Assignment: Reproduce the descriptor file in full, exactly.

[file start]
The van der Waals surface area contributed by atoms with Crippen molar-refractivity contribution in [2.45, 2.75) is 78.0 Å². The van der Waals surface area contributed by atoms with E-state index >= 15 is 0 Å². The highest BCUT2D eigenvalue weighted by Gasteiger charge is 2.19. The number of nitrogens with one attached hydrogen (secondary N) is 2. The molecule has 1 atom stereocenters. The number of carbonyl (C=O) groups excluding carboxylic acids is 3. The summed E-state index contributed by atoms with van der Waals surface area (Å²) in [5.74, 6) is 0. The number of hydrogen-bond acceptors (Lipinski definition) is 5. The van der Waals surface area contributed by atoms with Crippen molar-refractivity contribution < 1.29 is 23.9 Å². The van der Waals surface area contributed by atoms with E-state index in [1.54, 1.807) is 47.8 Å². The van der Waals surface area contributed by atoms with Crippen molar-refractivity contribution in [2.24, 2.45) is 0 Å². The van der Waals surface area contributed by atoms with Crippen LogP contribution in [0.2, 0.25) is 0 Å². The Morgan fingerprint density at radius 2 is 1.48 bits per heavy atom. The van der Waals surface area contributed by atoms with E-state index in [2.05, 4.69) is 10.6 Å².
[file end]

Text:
The van der Waals surface area contributed by atoms with Crippen molar-refractivity contribution in [2.45, 2.75) is 78.0 Å². The van der Waals surface area contributed by atoms with E-state index >= 15 is 0 Å². The highest BCUT2D eigenvalue weighted by Gasteiger charge is 2.19. The number of nitrogens with one attached hydrogen (secondary N) is 2. The molecule has 1 atom stereocenters. The number of carbonyl (C=O) groups excluding carboxylic acids is 3. The summed E-state index contributed by atoms with van der Waals surface area (Å²) in [5.74, 6) is 0. The number of hydrogen-bond acceptors (Lipinski definition) is 5. The van der Waals surface area contributed by atoms with Crippen molar-refractivity contribution < 1.29 is 23.9 Å². The van der Waals surface area contributed by atoms with E-state index in [1.54, 1.807) is 47.8 Å². The van der Waals surface area contributed by atoms with Crippen molar-refractivity contribution in [2.24, 2.45) is 0 Å². The van der Waals surface area contributed by atoms with Crippen LogP contribution in [0.2, 0.25) is 0 Å². The Morgan fingerprint density at radius 2 is 1.48 bits per heavy atom. The van der Waals surface area contributed by atoms with E-state index in [2.05, 4.69) is 10.6 Å².